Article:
Here’s something else: You went to school in order to gain the knowledge to do your job well. You do your job better than someone would without that training—right?
But let’s be real here...how good are you really at all the things necessary for your career, such as networking, interviewing, giving your elevator pitch, telling an employer why you’re valuable, negotiating a compensation package, or even working the office politics necessary to climb the ladder in your company?
January is always a BIG month for hiring in companies of every kind, everywhere (February is pretty popular, too). Why? New budgets, new plans, and new starts. This year could be even stronger--some are predicting the best job market in years.
How can you tell what companies are hiring?
How can you tell who's hiring? You can't. There really is such a thing as the hidden job market (70% of available jobs are not officially posted at any given time). You can't know what's going on:
They may have firm plans to hire but don't have the job description written or posted yet. (This is one of the reasons that 70% of jobs are hidden.)
They may have the job ready to post, and you'll catch them in the nick of time.
They may have just received a resignation letter from someone on their team taking advantage of January hiring and moving on.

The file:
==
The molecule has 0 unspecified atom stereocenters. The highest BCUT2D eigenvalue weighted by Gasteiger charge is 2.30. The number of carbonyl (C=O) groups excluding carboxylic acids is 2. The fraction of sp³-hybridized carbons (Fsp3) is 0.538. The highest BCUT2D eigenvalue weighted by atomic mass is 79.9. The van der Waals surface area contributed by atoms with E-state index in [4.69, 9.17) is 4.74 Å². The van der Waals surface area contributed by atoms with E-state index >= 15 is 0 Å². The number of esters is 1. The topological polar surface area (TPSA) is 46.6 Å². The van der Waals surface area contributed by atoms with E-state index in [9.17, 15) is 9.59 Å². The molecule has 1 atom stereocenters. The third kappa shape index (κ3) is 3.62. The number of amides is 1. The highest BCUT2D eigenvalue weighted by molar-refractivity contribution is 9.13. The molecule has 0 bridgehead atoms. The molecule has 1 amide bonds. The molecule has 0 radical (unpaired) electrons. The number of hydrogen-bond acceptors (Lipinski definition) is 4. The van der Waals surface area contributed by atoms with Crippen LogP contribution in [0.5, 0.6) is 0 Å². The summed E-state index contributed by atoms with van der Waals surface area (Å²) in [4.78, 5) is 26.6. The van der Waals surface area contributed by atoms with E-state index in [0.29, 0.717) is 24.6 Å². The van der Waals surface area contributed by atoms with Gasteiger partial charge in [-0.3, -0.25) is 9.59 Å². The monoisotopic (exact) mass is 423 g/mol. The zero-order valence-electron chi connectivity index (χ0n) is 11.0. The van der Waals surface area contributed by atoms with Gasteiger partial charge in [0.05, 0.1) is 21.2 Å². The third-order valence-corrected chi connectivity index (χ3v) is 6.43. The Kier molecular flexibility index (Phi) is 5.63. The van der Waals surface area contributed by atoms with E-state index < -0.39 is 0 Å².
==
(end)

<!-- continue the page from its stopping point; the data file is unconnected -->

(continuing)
Your takeaway from all this is:
Don't wait around to see what's listed on job boards and company websites. Get ahead of the game and contact hiring managers at companies you're interested in first.
This puts you ahead of everyone else who knows that January is a good time to job search.
Career coaching can be an extremely valuable tool for job seekers, but there are vast differences in quality and experience. To find a good coach, you should know what you can expect from a coach in terms of scope, time, and cost; as well as what to look for in a good coaching fit.
What do career coaches do for you?
A career coach will focus on specific problems you are having in your career or job search and give you solutions for those problems. Some coaches may try to figure out why you believe/behave the way you do so that you can change your behavior and actions going forward. Others will give you straightforward ‘how to’ advice to overcome your particular issues.
Career coaches are can help you with any career-related issue: creating or refining your ‘brand,’ marketing yourself in the job search, resume writing, interviewing, getting promotions, raising your profile within your organization for long-term growth, negotiating salary or compensation packages, building your confidence, and even refining your speech habits so that you can inspire confidence from others.
Companies are leaning on referrals more and more these days. A referral allows the company to find an excellent candidate without paying a pricey recruiter or hiring multiple HR people to sort through resumes. It’s a win-win for businesses, employees (who often get referral bonuses) and job seekers.